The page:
Syria held funerals Saturday for 26 people who the government said were killed by a suicide bomber a day earlier at a busy Damascus junction.

Analysts and opposition activists, however, accused the regime of staging the bombing – the second in the Syrian capital in as many weeks.

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State television showed a cortege of ambulances bearing the flag-draped coffins of victims to a Damascus mosque after driving through streets lined with mourners. Crowds chanted “The people want Bashar Assad!” and “One, one, one, the Syrian people are one!” Analysts said footage shown on state media immediately after the blast took place in the Maidan district looked suspicious.

“Blood is shown scattered in small uniform pools and greatly distanced, which is the exact opposite of all the usual terrorist explosion footage or scenes,” a Syrian journalist told The Jerusalem Post on condition of anonymity. “The same goes for the body parts and pieces... The body parts have no blood stains under them.”

The journalist, who now lives abroad, said regime-linked TV crews reached the area long before security forces, even though media outlets generally require dozens of security clearances before entering a bomb scene.

“The explosion took place around 11 a.m. right before Friday prayers, which means most streets were vacant, thus explaining the relative low casualty figure,” he said.

Bodies shown in the footage are almost all lying on their backs or sides, and at one point the camera focuses on a severed head neatly placed on the ground and almost entirely clean of blood.

Michael Weiss, a Syria specialist at the Henry Jackson Society in London, said the Syrian government had a rich history of manipulating international opinion.

“Anyone who knows this regime recognizes that it’s more than capable of elaborate theatrics to both dupe the West into sympathizing with it and provide a pretext for further massacres.”

Weiss noted that this weekend’s explosion bore many of the same signs as a bombing two weeks ago near Syrian intelligence headquarters. In that incident, he said, the regime “broadcast an unintentionally hilarious claim on state TV that it had ‘arrested the terrorists who blew themselves up today.’ Then it blamed the Muslim Brotherhood and invented a bogus website for the group claiming responsibility. The Assadist school of falsification is something many still, bizarrely, don’t understand.”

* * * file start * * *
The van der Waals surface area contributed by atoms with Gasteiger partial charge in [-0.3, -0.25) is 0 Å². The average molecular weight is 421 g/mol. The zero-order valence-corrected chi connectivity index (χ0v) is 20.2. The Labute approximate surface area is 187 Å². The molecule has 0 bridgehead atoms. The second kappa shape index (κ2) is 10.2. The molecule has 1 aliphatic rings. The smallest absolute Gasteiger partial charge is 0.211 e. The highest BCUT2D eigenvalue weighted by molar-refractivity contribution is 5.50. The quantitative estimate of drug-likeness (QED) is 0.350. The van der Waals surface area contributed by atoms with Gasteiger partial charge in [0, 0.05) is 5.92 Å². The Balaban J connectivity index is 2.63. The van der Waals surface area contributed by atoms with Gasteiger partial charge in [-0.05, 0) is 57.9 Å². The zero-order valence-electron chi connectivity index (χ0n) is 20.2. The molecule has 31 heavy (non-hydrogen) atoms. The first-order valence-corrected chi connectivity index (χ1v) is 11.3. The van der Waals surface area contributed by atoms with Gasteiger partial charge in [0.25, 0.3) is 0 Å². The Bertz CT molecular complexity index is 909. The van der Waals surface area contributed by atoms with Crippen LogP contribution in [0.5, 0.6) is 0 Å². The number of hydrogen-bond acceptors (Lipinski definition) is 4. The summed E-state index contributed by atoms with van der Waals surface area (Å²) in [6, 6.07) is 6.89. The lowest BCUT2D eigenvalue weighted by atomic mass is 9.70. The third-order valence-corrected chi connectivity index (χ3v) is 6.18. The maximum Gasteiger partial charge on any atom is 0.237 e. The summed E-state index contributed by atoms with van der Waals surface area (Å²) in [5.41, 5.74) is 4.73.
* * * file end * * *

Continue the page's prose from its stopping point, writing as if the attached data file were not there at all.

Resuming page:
Syrian Interior Minister Ibrahim al-Shaar promised to hit back with an “iron fist” for the blast, which he said wounded more than 60 people.

Hezbollah, heavily funded by Syria and Iran, blamed the blast on “evil American forces and those under its control in our region to punish Syria for its firm support of resistance forces against the Zionist enemy and the West.”

A US State Department representative said that, as with previous attacks, Syria had blamed “just about everybody” – the opposition, al-Qaida and the United States – but that circumstances were premature to assign blame.

Security forces killed four civilians in Homs on Saturday, and three people died in Harasta from wounds inflicted on Friday, the Syrian Observatory for Human Rights reported. It also said security forces had killed 20 civilians and three army defectors on Friday.

On Saturday, Al Jazeera reported a high-ranking Syrian military official had defected in protest against the crackdown.

Flanked by soldiers brandishing rifles, a man named by Al Jazeera as Col. Afeef Mahmoud Suleiman read out a statement saying they were defecting after witnessing acts of violence by the army on protesters.

“We soldiers have defected from this army after watching the military and security forces killing protesting civilians with all kinds of weapons,” said Suleiman, who Al Jazeera said was from the army’s air force logistics division in the city of Hama.

The channel reported that up to 50 soldiers had defected along with Suleiman. Thirteen men dressed in camouflage could be seen standing behind him in the video.

Friday’s explosion occurred ahead of an Arab League committee meeting in Cairo on Sunday to discuss the future of a monitoring mission to check whether Syria is keeping its pledge to halt the 10-month crackdown, in which at least 6,000 people are believed to have been killed.

On Friday, the Arab League asked the Damascus-based leader of Hamas to help push Syria to halt violence. Arab League Secretary-General Nabil Elaraby was speaking alongside Hamas leader Khaled Mashaal after a meeting in Cairo.

“I gave him a message today to the Syrian authorities that it is necessary to work with integrity, transparency and credibility to halt the violence that is happening in Syria,” Elaraby said. He said the Hamas leader had played a role in convincing the Syrian government to sign the Arab League protocol.

“Since the start of the crisis, we in Hamas and myself personally, have made a huge effort to solve the crisis through a political solution, and we have kept up these efforts,” Mashaal said.

Damascus is host to the main Hamas headquarters outside of the Gaza Strip.

Reuters contributed to this report.

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